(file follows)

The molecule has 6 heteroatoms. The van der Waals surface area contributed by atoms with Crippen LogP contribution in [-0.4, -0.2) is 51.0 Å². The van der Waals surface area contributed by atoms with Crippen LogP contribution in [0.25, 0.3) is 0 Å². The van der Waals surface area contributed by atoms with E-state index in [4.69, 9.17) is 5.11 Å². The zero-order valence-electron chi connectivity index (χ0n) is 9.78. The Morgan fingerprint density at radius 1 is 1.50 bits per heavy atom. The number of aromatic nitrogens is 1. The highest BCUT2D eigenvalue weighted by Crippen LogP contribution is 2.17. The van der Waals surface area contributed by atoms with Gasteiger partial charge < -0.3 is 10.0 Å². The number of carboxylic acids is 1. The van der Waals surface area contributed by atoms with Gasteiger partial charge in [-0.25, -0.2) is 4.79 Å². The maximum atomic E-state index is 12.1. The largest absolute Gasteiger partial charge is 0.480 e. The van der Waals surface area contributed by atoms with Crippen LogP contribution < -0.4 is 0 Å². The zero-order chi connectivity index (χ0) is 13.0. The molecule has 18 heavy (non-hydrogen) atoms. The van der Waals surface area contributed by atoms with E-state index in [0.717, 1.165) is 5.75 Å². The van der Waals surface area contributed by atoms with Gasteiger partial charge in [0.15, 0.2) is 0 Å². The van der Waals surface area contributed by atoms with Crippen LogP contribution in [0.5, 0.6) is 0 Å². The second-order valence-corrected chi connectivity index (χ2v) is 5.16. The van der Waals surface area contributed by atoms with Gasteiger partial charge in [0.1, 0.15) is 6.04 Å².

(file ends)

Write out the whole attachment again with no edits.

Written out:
The molecule has 6 heteroatoms. The van der Waals surface area contributed by atoms with Crippen LogP contribution in [-0.4, -0.2) is 51.0 Å². The van der Waals surface area contributed by atoms with Crippen LogP contribution in [0.25, 0.3) is 0 Å². The van der Waals surface area contributed by atoms with E-state index in [4.69, 9.17) is 5.11 Å². The zero-order valence-electron chi connectivity index (χ0n) is 9.78. The Morgan fingerprint density at radius 1 is 1.50 bits per heavy atom. The number of aromatic nitrogens is 1. The highest BCUT2D eigenvalue weighted by Crippen LogP contribution is 2.17. The van der Waals surface area contributed by atoms with Gasteiger partial charge < -0.3 is 10.0 Å². The number of carboxylic acids is 1. The van der Waals surface area contributed by atoms with Gasteiger partial charge in [-0.25, -0.2) is 4.79 Å². The maximum atomic E-state index is 12.1. The largest absolute Gasteiger partial charge is 0.480 e. The van der Waals surface area contributed by atoms with Crippen LogP contribution < -0.4 is 0 Å². The zero-order chi connectivity index (χ0) is 13.0. The molecule has 18 heavy (non-hydrogen) atoms. The van der Waals surface area contributed by atoms with E-state index in [0.717, 1.165) is 5.75 Å². The van der Waals surface area contributed by atoms with Gasteiger partial charge in [0.15, 0.2) is 0 Å². The van der Waals surface area contributed by atoms with Crippen LogP contribution in [0.5, 0.6) is 0 Å². The second-order valence-corrected chi connectivity index (χ2v) is 5.16. The van der Waals surface area contributed by atoms with Gasteiger partial charge in [0.1, 0.15) is 6.04 Å².